Because Jesus was given as a sacrifice for sin.  He came to seek and save that which was lost.  Jesus came for sinners (including me).

And, He continues to be the good news for us.

When we confess our sin (not a feeling), He is faithful and just to forgive us based on His bloody death.

When we have doubt (by the way, doubt means you have faith to begin with), He remains faithful as a priest before the Father in Heaven.

When we are hungry for good news, we can find it in the promise that God has sent a deliverer in Jesus.  He hasn’t come for “good people”, but for those who have no hope in themselves.

He is hope fulfilled.  Both now and forever.  Amen.

Double dipping

Since my first daughter was very little, she liked to dip things into ketchup (catsup) or ranch dressing.  It really didn’t matter what the food was.  Even if we put teriyaki chicken on the table, she would say, “ketchup!”

You and I aren’t much different; think of your favorite spinach dip, or nacho cheese dip.  Sometimes, the food we eat is simply a “delivery method” for the condiment.

If the dip is really good, you might wait until everyone looks away at the party and dip that baby carrot into the ranch dip after you’ve already gnawed on it.  Our society frowns on double dipping, though.  It has a negative connotation.  It’s kind of a germ issue.

In truth, though, we live in a ‘germy world’.  Staph is everywhere, bacteria grows in places that are apparently clean.  Even when I am careful not to touch public handles and doorknobs, I come into contact with strains of things that make me sick.  And, inevitably, it gets passed on to those around me.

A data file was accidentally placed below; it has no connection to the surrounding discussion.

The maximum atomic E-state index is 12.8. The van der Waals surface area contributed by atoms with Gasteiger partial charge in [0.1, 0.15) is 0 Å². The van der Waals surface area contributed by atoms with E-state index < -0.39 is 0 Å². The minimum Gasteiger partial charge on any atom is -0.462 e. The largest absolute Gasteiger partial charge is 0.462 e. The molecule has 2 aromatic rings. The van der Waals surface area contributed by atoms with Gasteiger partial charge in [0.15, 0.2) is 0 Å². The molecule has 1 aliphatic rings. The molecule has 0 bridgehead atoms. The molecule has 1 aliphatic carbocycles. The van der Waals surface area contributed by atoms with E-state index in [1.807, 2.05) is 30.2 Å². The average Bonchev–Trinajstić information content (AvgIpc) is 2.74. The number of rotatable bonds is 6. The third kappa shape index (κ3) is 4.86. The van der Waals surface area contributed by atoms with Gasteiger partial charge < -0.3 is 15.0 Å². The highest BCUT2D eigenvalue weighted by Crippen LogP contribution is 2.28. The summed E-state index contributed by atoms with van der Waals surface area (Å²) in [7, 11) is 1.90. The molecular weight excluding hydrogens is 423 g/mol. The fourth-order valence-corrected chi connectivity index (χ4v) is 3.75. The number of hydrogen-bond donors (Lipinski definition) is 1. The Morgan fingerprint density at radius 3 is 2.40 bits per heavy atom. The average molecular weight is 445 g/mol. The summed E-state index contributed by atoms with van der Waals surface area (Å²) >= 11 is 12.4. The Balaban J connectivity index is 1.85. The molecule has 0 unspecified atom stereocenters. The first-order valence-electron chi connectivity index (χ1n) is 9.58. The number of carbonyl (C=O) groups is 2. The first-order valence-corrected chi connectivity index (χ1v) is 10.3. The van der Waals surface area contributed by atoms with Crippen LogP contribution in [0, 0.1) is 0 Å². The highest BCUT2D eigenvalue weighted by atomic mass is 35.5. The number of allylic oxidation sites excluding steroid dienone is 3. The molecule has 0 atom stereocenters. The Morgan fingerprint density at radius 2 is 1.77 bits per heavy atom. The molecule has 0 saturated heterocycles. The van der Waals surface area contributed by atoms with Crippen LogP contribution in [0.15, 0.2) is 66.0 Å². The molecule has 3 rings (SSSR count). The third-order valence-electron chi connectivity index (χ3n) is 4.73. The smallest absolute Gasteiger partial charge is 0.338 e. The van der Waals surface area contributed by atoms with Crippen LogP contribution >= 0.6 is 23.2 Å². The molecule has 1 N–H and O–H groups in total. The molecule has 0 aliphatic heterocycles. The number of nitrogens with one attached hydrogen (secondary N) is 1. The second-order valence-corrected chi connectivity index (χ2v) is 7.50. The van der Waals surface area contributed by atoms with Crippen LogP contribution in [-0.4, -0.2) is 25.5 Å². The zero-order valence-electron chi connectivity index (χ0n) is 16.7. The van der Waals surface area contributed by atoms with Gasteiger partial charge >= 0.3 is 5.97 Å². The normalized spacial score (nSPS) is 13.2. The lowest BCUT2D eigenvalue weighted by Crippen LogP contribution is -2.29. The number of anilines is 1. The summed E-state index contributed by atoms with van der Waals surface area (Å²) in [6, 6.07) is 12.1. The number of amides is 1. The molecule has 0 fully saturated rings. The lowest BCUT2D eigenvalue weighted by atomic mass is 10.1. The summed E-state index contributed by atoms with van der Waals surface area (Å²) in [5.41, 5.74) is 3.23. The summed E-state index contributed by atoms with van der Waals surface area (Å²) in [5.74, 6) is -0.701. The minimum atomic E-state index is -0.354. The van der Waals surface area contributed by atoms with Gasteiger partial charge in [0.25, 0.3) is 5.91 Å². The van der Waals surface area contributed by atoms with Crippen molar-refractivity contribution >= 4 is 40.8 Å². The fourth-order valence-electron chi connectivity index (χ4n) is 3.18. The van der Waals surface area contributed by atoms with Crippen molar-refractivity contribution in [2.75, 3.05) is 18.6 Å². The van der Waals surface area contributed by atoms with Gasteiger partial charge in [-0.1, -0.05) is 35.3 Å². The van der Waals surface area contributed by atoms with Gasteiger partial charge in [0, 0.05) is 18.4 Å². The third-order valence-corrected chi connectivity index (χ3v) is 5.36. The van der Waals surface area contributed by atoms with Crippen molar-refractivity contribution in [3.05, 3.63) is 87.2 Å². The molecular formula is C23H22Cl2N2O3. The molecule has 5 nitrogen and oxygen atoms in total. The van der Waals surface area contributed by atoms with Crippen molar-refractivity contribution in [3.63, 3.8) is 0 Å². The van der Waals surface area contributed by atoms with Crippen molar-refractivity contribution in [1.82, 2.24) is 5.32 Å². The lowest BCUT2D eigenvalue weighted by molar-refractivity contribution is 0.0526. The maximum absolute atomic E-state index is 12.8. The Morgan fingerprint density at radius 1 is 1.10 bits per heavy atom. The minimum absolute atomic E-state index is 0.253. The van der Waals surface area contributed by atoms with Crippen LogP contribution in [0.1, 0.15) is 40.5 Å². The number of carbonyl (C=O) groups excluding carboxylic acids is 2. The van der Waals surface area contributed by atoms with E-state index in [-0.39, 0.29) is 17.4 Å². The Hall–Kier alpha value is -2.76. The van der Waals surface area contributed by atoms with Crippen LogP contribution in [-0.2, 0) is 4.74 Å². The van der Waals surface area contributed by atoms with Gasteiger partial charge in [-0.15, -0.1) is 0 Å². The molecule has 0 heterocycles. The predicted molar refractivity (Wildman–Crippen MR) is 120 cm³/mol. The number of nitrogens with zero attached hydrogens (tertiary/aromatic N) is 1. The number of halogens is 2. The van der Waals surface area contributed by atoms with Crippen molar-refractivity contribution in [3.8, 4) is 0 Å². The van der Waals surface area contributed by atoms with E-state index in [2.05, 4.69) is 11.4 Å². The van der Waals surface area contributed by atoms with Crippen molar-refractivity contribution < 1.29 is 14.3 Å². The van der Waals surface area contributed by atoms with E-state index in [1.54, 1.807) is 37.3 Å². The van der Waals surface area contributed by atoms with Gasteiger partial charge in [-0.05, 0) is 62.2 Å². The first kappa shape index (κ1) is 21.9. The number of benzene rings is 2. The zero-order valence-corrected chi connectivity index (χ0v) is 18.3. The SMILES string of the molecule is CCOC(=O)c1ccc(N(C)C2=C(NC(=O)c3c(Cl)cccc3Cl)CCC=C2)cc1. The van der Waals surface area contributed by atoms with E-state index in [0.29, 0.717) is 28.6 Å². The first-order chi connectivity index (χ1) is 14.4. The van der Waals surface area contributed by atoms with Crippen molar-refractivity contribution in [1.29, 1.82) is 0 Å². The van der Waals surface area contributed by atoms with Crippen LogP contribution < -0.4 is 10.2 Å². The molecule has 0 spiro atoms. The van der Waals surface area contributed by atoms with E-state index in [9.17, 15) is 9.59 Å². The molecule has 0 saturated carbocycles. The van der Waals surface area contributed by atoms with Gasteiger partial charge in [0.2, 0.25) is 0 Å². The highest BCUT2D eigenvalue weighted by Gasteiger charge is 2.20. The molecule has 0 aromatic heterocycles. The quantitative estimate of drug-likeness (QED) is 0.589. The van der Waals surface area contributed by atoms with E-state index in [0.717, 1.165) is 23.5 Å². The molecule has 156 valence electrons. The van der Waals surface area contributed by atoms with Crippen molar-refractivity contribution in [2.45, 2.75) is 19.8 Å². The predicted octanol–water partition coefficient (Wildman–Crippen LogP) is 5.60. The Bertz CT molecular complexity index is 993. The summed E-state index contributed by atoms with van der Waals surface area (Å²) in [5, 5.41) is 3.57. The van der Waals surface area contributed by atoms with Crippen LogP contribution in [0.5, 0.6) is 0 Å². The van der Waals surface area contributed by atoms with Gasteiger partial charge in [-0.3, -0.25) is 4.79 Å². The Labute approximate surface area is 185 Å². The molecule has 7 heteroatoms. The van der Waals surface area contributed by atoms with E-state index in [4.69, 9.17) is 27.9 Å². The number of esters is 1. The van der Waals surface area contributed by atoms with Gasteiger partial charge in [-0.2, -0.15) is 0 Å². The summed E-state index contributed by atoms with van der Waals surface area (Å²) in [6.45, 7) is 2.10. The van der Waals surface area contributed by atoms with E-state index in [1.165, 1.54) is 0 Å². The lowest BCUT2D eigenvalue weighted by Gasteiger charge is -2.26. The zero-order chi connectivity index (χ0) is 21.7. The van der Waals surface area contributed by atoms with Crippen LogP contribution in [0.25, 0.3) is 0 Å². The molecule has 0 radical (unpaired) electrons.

Sin is like that in a way.  When Adam and Eve made their choice, they chose against the will of God.  They chose sin, and became infected with a life-threatening disease.  More than that, they were guaranteed to die.  Without the proper medication, they were doomed for all eternity.

Their offspring were also doomed, because we inherited the infection of utter sinfulness.  Now, we have no choice, but to sin.

Into this dark situation, the Son of God and Light of the World provides another option.  It took His entering into this world and becoming sin for us to set us free from the Law of sin and death (Law is best understood as “rule”).  But, His death on the cross is not merely historical, static fact.  It was an intercession that continues to this day.  The following passage illustrates this;

Romans 8

31What, then, shall we say in response to this? If God is for us, who can be against us? 32He who did not spare his own Son, but gave him up for us all—how will he not also, along with him, graciously give us all things? 33Who will bring any charge against those whom God has chosen? It is God who justifies. 34Who is he that condemns? Christ Jesus, who died—more than that, who was raised to life—is at the right hand of God and is also interceding for us. 35Who shall separate us from the love of Christ? Shall trouble or hardship or persecution or famine or nakedness or danger or sword? 36As it is written:

“For your sake we face death all day long;

we are considered as sheep to be slaughtered.”l

37No, in all these things we are more than conquerors through him who loved us. 38For I am convinced that neither death nor life, neither angels nor demons,m neither the present nor the future, nor any powers, 39neither height nor depth, nor anything else in all creation, will be able to separate us from the love of God that is in Christ Jesus our Lord.

This passage is pure gospel for those who are persecuted, ill, suffering, dying, poverty-ridden, or undergoing various trials.  It also identifies what kind of Jesus we have; a double dipper.